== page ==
- A Peaceful gathering by ‘Perthshire for informed consent’ was interrupted by police
- Police asked the protesters not to play music
- Protesters read poetry and sang
- An activist from Dundee Resistance challenged police
- Music was played and the police left in shame
- Full video bottom, audio of conversation with sergeant within article.
Activists from across Scotland gathered in Perth for a peaceful protest hosted by Perthshire for Informed Consent to read poetry, play music, deliver speeches, and exchange ideas.
Speeches expressed different ideas and opinions for how our society can move forward in resistance to proposed government efforts to force social distancing, mask wearing, contact tracing, vaccinations, and other authoritarian dictates.
Before the event could progress, members of the corporation ‘Police Scotland,’ a national police service unlike many modern western countries due to its national jurisdiction, decided to interrupt the gathering.
Although the corporate entities did not breach the peace, they did decide to ‘engage’ with members. They continued to ‘explain’ how hard it is for everyone right now and ‘encouraged’ members of the community not to play music. They heavily implied the last part of their ‘four E’ approach.. Enforcement.
It was generally agreed among the community they would submit to the requests made by the constables; although many members of the community did not agree or understand the corporate representatives.
Upon arriving, one member of the community and co-founder of Dundee Resistance Movement, Daniel Clark (Deputy,) began to play his instrument immediately and with no knowledge of the previous police interaction.
Some members of the community were extremely insistent that Daniel stop playing music immediately as they felt compelled to represent the requests of Police Scotland.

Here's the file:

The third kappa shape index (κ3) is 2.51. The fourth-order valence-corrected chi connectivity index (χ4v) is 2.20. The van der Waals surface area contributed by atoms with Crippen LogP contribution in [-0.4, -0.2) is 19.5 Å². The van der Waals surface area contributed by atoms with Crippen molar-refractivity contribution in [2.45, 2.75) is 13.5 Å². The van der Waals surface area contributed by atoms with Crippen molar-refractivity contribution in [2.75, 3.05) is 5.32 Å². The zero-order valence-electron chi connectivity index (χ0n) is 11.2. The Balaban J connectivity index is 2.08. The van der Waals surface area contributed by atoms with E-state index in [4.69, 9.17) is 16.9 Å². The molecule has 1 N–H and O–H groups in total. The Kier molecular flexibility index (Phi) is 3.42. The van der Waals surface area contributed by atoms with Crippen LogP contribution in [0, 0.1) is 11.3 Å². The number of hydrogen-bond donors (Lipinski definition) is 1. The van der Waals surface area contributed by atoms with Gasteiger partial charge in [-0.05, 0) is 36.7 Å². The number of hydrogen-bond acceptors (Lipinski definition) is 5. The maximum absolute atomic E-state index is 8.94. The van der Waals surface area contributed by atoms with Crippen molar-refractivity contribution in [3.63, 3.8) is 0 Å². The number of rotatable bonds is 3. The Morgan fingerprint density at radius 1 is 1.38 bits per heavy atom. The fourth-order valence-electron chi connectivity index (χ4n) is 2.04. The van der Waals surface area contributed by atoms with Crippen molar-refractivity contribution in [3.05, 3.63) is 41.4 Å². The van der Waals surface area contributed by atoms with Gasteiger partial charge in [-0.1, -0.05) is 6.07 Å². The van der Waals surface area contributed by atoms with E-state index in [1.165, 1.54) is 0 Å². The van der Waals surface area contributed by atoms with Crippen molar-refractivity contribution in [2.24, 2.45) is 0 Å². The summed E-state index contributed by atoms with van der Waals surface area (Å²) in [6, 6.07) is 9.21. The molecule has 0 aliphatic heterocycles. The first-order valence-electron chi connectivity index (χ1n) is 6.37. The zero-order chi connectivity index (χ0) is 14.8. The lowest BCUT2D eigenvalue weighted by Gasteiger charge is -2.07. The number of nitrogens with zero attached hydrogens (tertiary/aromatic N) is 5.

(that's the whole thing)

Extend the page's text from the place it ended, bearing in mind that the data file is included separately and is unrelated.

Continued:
Some of those enforcing the will of the police explained they did not want to see violence in front of the children. It is assumed they were fearful of violent police action, and as can be heard in the audio recording, it was being heavily implied by the Sergeant himself as well as all of his constables.
Daniel respected the demands from the group members and attempted to separate from the group as to discuss the reason for the fear instigated by the abhorrent, and potentially unlawful, threats made by officers.
The Sergeant (the boss of the police unit interrupting the gathering) explained that he was asking the group not to play music because pubs were not allowed to play music. He explained threateningly ‘I do not want to arrest anybody. I don’t want to cause any harm to anybody. I don’t want the kids to see any issues.’
Clearly the police had no lawful right to act in this manner. They were reminded they were servants and needed to serve this gathering. Authority of the common man was asserted and police were informed some members of the group did not understand them.
Bo, a prominent musician on the Scottish Activism scene who also protested to the sergeant, read poetry to the gathering who all joined in with him, singing in unison.
Shortly afterwards, Daniel grabbed his guitar and performed music loudly in the face of the officers. The community members danced and moved along to the sound as joy filled the group.
Music, dancing, smiling, and love quickly went around the gathering while rain poured down from above. The police were left in the damp, clearly excluded from the party. ‘Choose Your Side’ never had a better chance to happen – mentioned in the audio recording they would have a “suitable and justified response” to playing music.
Many would agree a suitable response involves dancing, singing, and enjoying community spirit.
The police got in their vehicles.. and a slow (and extremely embarrassed) Sergeant rolled past the music in one last failed attempt to intimidate the crowd.
The community laughed, danced, smiled, and waved to the vehicle shouting “goodbye police!” as they drove by in utter shame. They got called out on their bluff and failed to intimidate the strong group of activists!